Recap HAWMC!


Today’s Prompt:  Today, write a recap of your experience.  What was your favorite prompt? Least favorite? What have you learned? Describe your HAWMC experience in one word!

I really enjoyed taking part of this challenge. I confess that it was not easy to write a post a day, despite the prompts were very interesting and nicely drawn up.
I do not know much to say, but this event was a moment of a great learning and this was a month of education and  raise awareness about  our conditions. I think this  was a month of  reflection about our  health activism.
HAWMC is definitely an important event for Health Activist Blogger.
I had the opportunity to meet many bloggers and share other conditions. This is important for our self-esteem.
Finally, I liked most of the prompts, but I want to highlight, at this moment,  the following posts:

Day 2 =Introductions: A Lifetime with Writer’s Cramp

Day 7 = Ridiculous Things about Writer’s Cramp

Day 8 = The Crab and the Writer’s Cramp

Day 12 = Hindsight:a diagnosis of writer’s cramp!

Day 14 = Spread the Love!

Day 15 =Sharing “Go Blue

Day 21 = Dystonia Bloggers: a flower in the wilderness

Day 22 = Everyday life of a Blogger!

Day 23 = No technology, harder health activism!

Day 25 = Learning about Dystonia

Day 26 = Pain-Free Pass

Day 27 = Books of a Man with Writer’s Cramp

Day 28 = Must Follow!

Well, I can describe my HAWMC experience as follows: a real CHALLENGE, “Go Blue for all Health Conditions!” and ” Health Activists Bloggers: a flower in the wilderness”.

It’s over…


Congratulations to a Good Man!


Today’s Prompt: We all know Health Activists are awesome. Share three things you love about yourself, things you’re great at, or just want to share. Don’t undercut or signpost!

I confess it was not easy for me to get so far: day 29. The challenge of writing a post a day can be a big effort for anyone. Just imagine how difficult it is for a person with writer’s cramp. I have used adapters to write and type. Even so, I feel a great discomfort and I’ve done a tremendous effort that  most of time discourages me use simple things like a pencil and a computer…  I think this is one of the things I like about myself, the determination and the persistence.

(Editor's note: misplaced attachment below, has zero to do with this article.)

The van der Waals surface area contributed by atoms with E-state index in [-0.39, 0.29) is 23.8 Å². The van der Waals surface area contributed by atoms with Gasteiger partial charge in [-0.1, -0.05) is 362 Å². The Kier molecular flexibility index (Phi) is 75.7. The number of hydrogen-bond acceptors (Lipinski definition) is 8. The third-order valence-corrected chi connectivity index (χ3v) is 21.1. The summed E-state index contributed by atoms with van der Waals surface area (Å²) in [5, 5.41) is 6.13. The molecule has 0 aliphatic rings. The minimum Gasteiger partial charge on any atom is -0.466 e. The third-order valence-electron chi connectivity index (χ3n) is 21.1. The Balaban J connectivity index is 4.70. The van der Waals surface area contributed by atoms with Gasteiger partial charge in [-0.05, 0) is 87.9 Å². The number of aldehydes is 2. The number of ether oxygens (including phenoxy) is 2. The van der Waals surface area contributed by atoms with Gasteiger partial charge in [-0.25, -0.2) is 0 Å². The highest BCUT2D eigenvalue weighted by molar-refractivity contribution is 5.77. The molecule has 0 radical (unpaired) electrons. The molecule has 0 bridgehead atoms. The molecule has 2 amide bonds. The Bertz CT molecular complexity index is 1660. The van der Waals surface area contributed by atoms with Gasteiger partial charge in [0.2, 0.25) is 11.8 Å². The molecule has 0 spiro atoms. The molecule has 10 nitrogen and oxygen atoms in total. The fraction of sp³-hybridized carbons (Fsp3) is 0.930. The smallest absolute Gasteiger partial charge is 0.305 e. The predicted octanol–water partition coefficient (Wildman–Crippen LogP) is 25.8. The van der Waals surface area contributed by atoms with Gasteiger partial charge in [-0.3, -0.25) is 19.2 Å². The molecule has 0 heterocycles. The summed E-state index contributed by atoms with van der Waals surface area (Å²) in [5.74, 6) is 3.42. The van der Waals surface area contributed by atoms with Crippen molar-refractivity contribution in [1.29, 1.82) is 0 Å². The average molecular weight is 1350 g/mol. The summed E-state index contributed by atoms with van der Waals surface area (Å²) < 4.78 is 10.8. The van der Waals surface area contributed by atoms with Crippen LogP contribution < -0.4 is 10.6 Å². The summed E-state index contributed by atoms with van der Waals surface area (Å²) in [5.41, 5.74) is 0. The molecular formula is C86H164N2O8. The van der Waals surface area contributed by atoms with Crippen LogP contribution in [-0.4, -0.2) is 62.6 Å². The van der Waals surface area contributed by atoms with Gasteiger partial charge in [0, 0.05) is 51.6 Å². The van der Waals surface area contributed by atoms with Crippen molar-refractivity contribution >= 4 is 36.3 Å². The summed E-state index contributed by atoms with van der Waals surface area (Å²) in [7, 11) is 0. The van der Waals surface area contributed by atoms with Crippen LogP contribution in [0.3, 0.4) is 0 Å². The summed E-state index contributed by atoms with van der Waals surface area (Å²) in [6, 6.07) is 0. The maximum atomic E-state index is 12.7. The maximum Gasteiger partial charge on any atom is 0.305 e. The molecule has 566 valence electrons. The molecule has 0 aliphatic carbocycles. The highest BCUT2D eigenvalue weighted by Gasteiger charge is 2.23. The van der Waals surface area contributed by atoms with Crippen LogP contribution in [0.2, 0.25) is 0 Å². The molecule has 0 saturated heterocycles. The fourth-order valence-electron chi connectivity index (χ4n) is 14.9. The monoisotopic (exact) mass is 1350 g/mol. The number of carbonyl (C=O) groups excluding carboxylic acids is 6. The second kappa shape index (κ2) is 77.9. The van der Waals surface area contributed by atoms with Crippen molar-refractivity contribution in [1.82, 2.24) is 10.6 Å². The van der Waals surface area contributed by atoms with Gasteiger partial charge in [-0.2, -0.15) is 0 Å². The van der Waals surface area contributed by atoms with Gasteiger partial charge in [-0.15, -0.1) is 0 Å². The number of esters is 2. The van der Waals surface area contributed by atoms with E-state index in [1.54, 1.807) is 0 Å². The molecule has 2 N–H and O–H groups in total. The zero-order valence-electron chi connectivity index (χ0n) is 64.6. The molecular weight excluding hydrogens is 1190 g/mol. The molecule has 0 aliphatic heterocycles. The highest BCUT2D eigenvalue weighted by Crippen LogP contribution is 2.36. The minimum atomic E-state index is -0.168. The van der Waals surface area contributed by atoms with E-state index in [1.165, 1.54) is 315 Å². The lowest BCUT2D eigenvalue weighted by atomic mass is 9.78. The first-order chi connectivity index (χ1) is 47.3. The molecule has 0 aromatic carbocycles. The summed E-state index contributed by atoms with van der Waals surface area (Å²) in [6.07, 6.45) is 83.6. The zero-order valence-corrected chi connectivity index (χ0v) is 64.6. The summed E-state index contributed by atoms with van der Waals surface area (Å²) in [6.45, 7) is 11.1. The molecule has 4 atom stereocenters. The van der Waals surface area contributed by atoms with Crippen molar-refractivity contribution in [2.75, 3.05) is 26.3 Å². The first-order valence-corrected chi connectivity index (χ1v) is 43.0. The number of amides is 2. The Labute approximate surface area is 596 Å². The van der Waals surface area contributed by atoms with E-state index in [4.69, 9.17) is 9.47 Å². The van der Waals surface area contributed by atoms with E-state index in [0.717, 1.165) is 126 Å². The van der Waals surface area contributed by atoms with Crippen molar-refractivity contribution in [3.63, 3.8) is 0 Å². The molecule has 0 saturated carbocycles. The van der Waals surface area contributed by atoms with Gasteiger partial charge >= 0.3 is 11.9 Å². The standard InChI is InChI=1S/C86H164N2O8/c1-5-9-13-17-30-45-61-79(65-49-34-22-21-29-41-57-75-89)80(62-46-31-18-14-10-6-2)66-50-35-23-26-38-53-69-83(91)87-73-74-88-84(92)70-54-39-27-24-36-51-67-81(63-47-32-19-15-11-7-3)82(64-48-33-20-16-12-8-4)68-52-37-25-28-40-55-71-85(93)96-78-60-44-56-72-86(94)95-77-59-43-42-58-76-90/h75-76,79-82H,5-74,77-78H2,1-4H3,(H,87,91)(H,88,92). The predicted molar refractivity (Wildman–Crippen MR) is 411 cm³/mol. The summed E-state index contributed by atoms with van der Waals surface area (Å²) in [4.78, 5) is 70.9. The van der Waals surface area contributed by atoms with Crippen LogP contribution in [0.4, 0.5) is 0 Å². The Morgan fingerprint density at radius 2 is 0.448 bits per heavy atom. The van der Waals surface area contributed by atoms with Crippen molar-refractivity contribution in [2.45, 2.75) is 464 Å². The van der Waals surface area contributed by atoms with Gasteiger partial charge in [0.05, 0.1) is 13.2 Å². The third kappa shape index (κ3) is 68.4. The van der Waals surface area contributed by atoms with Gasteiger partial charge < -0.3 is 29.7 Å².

Another thing is that I’m great at my profession. I consider myself a good psychotherapist and I have a peculiar way to deal with people: empathy and comprehension. What a modest guy!  A psychologist living with Writer’s Cramp.

Finally, I am a compassionate, fair and a good man. I always try to make the Good! It is no wonder that the name of my blog is: Good Men. A good man living with dystonia.

Congratulations on a great month so far!

A special thanks:

I am very grateful to my wife for having patience with me and take care of me in order for I shall live better with writer’s cramp. Although she could not do much for me, at least, she gives me affection, help and support.


Must Follow!


Today’s Prompt: Create a must follow list for your community on a single social network. Share your top 5-10 tweeters, blogs, or Facebook pages.

I have a list on Facebook about my condition and that I access with frequency to share the daily life of people with dystonia. Among these, I suggest the “Dystonia BloggerMania” group created by Pamela Sloate which brings together  dystonia bloggers. Check out the “Must Follow List” below:

1º) Dystonia BloggerMania – USA

2º) Face2Face Dystonia  –  USA

3º) Support4Parents of Children with Dystonia  –  USA

4º) WEGO Health  – USA


6º) Câimbra do Escrivão  – Brazil

Here another Must Follow List about Dystonia Blogs:

1º) Pamela Sloate at  Chronicles of A Dystonia Muse   – USA

2º) Pat Brogam at Battery Powered Person  –  USA

3º) Paddy Doyle at The God Squad  – Ireland

4º) Marissa at Abledis  – USA

5º) Dr. Marie-Helene Marion at BTX  –  England

If you are a  dystonia sufferer, you must follow these blogs and these  online community groups on facebook. My  “must follow list”  about dystonia blogs is higher. You can check on the my own blog’s sidebar.